Volcanos and Calderas

What's the term for a large depression formed when a volcano erupts and collapses?

And the answer: a caldera.  


According to National Geographic, during a volcanic eruption, magma that's in the magma chamber underneath the volcano is expelled, often forcefully. When the magma chamber empties, the support that the magma had provided inside the chamber disappears. As a result, the sides and top of the volcano collapse inward.

If you've ever been to Yellowstone National Park, Crater Lake, or Valles Caldera National Reserve, chances are you've laid eyes on these magnificent post-eruption formations. Thousands of years ago, violent eruptions emptied volcanic chambers to create calderas, often deep depressions in a once-solid rock foundation. Calderas can form lakes or other bodies of water, as the bowl-shape promotes the collection of rainwater. In fact, Oregon's Crater Lake – a caldera that formed after the eruption of Mt. Mazama thousands of years ago – is now the deepest lake in the United States.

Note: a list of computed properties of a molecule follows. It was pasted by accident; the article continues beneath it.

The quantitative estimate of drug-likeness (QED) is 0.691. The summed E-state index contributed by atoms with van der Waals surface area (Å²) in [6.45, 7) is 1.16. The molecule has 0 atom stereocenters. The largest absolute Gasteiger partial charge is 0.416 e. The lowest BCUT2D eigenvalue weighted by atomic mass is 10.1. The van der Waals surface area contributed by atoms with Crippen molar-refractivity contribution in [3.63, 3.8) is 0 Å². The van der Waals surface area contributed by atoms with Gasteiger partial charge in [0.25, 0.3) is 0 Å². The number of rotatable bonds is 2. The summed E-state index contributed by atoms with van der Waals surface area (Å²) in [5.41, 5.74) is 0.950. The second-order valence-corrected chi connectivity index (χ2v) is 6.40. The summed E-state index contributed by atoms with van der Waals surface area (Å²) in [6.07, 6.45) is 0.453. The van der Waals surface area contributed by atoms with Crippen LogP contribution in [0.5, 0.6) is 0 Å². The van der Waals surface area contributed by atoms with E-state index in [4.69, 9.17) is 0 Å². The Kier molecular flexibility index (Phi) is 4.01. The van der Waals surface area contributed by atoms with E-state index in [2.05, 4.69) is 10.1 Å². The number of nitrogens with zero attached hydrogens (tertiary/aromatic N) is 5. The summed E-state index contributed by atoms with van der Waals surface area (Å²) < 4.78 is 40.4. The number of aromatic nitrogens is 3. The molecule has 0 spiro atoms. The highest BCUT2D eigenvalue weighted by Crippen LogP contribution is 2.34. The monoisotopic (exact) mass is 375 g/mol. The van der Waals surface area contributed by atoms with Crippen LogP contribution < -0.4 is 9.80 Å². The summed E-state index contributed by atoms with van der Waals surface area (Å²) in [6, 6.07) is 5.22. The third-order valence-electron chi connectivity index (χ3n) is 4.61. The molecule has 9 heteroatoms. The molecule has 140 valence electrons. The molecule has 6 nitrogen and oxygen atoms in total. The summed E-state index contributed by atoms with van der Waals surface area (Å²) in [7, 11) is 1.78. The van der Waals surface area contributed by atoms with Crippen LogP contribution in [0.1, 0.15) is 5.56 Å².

While most calderas form after a dramatic explosion of lava, they can form from less intense eruptions, too. Slower eruptions often occur in shield volcanoes, which tend to be flatter and more sloped. Over time, lava flows outward to create a series of nested calderas, as seen in the Kilauea Volcano in Hawai'i.

Resurgent calderas also represent another post-volcanic structure on our Earth. These calderas are the largest of the bunch, and form after the widespread collapse of large magma chambers. Resurgent calderas are produced from the destructive eruptions known as pyroclastic sheet flows. The Toba Caldera on the Indonesian island of Sumatra is the newest resurgent caldera, created roughly 74,000 years ago by the largest volcanic eruption in the last 25 million years.

Did you know?

Earth isn't the only planet with calderas. Other planets, such as Venus and Mars, have calderas atop shield volcanoes and on widespread lava plains. Even our moon has calderas!

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